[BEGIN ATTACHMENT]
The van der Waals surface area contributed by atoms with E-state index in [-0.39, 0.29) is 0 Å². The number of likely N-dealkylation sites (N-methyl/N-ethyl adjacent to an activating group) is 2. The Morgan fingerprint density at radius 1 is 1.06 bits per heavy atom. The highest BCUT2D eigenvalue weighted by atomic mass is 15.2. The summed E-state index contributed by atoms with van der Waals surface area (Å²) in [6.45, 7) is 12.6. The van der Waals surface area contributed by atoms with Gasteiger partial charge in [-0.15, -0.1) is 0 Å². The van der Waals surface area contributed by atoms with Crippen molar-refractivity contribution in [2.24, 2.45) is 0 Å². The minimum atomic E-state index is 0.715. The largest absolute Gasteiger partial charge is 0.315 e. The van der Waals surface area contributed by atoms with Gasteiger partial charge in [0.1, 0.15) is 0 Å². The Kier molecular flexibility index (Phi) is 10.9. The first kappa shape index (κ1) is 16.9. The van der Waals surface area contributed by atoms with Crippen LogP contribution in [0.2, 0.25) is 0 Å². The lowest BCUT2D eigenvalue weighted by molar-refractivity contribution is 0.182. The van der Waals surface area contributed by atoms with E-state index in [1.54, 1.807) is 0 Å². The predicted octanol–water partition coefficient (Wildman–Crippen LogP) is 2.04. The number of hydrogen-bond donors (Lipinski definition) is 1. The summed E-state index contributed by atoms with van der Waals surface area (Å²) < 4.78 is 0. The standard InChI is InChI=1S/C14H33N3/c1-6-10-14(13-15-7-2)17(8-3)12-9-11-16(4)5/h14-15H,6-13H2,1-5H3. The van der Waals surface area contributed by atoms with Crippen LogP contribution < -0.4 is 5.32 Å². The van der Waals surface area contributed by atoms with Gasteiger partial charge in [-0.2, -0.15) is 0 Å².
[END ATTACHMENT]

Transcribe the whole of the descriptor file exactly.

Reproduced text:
The van der Waals surface area contributed by atoms with E-state index in [-0.39, 0.29) is 0 Å². The number of likely N-dealkylation sites (N-methyl/N-ethyl adjacent to an activating group) is 2. The Morgan fingerprint density at radius 1 is 1.06 bits per heavy atom. The highest BCUT2D eigenvalue weighted by atomic mass is 15.2. The summed E-state index contributed by atoms with van der Waals surface area (Å²) in [6.45, 7) is 12.6. The van der Waals surface area contributed by atoms with Gasteiger partial charge in [-0.15, -0.1) is 0 Å². The van der Waals surface area contributed by atoms with Crippen molar-refractivity contribution in [2.24, 2.45) is 0 Å². The minimum atomic E-state index is 0.715. The largest absolute Gasteiger partial charge is 0.315 e. The van der Waals surface area contributed by atoms with Gasteiger partial charge in [0.1, 0.15) is 0 Å². The Kier molecular flexibility index (Phi) is 10.9. The first kappa shape index (κ1) is 16.9. The van der Waals surface area contributed by atoms with Crippen LogP contribution in [0.2, 0.25) is 0 Å². The lowest BCUT2D eigenvalue weighted by molar-refractivity contribution is 0.182. The van der Waals surface area contributed by atoms with E-state index in [1.54, 1.807) is 0 Å². The predicted octanol–water partition coefficient (Wildman–Crippen LogP) is 2.04. The number of hydrogen-bond donors (Lipinski definition) is 1. The summed E-state index contributed by atoms with van der Waals surface area (Å²) < 4.78 is 0. The standard InChI is InChI=1S/C14H33N3/c1-6-10-14(13-15-7-2)17(8-3)12-9-11-16(4)5/h14-15H,6-13H2,1-5H3. The van der Waals surface area contributed by atoms with Crippen LogP contribution < -0.4 is 5.32 Å². The van der Waals surface area contributed by atoms with Gasteiger partial charge in [-0.2, -0.15) is 0 Å².